|Estimation of Sulphur is often performed by extraction with carbon disulphide, especially where a distinction is to be made from combined sulphur. Total sulphur is usually determined by oxidation to sulphuric acid, the latter being weighed as barium sulphate. The oxidising agents commonly applied are bromine water, nitric acid, perchloric acid, potassium nitrate, potassium chlorate and sodium peroxide; the last three are usually mixed with anhydrous sodium carbonate and applied by fusion; they are suited to the estimation of sulphur in organic compounds. |
In the estimation of sulphur in organic compounds by oxidation with nitric acid, the acid is sometimes mixed with bromine or an alkali chloride, or, more frequently, fuming nitric acid is used, in which case the oxidation is commonly effected in a sealed glass tube at 150° to 300° C. A very convenient electrolytic apparatus (fig.) has, however, been described, in which only ordinary concentrated nitric acid is necessary; the lower electrode is the anode, and the bubbles of gas, escaping periodically from beneath the concave surface, cause sufficient agitation and stirring. The great advantage of such a method as this is its safety, the oxidation proceeding at the ordinary pressure, although requiring no longer time than the sealed-tube method.
| Electrolytic Apparatus for Determination of Sulphur in Organic Compounds. |
Whenever nitric acid a nitrate has been used for the oxidation, it is advisable to remove excess by evaporation with hydrochloric acid before proceeding to the precipitation of the sulphuric acid with barium chloride. Another method applicable to organic compounds consists in completely converting the sulphur into hydrogen sulphide. The substance is vaporised or decomposed by heating in a current of hydrogen and the mixture of vapours and hydrogen then passed through a heated quartz tube containing platinised asbestos. The resulting hydrogen sulphide is absorbed in alkali and estimated iodometrically.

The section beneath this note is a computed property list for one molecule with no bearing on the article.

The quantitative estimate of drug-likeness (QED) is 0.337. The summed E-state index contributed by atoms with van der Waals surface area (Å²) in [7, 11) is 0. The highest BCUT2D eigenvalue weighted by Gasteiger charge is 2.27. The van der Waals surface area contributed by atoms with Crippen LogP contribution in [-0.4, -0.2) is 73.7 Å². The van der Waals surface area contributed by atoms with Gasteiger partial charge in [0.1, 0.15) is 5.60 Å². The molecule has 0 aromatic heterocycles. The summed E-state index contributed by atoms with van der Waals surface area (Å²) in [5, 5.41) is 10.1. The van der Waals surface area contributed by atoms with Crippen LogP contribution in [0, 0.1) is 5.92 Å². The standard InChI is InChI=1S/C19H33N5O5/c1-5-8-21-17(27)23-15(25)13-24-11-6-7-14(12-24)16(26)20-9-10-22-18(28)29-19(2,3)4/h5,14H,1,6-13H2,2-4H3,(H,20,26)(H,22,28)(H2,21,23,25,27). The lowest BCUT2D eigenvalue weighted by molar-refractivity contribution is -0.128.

A rapid volumetric method for the determination of sulphur is as follows: The sulphur is dissolved in a known volume of hot standard sodium hydroxide solution and after cooling is oxidised to sulphate by the addition of hydrogen peroxide; the excess of alkali is then titrated with standard acid. The method is applicable to gases containing any common sulphur compound except thiophen (e.g. coke oven gas).
The Estimation of Sulphur content of coals, oils, tars, asphalts, etc., may be determined by combustion in an oxygen bomb, a little ammonium nitrate being added to the charge to ensure complete oxidation to sulphuric acid. After washing out the bomb the sulphur is determined as barium sulphate.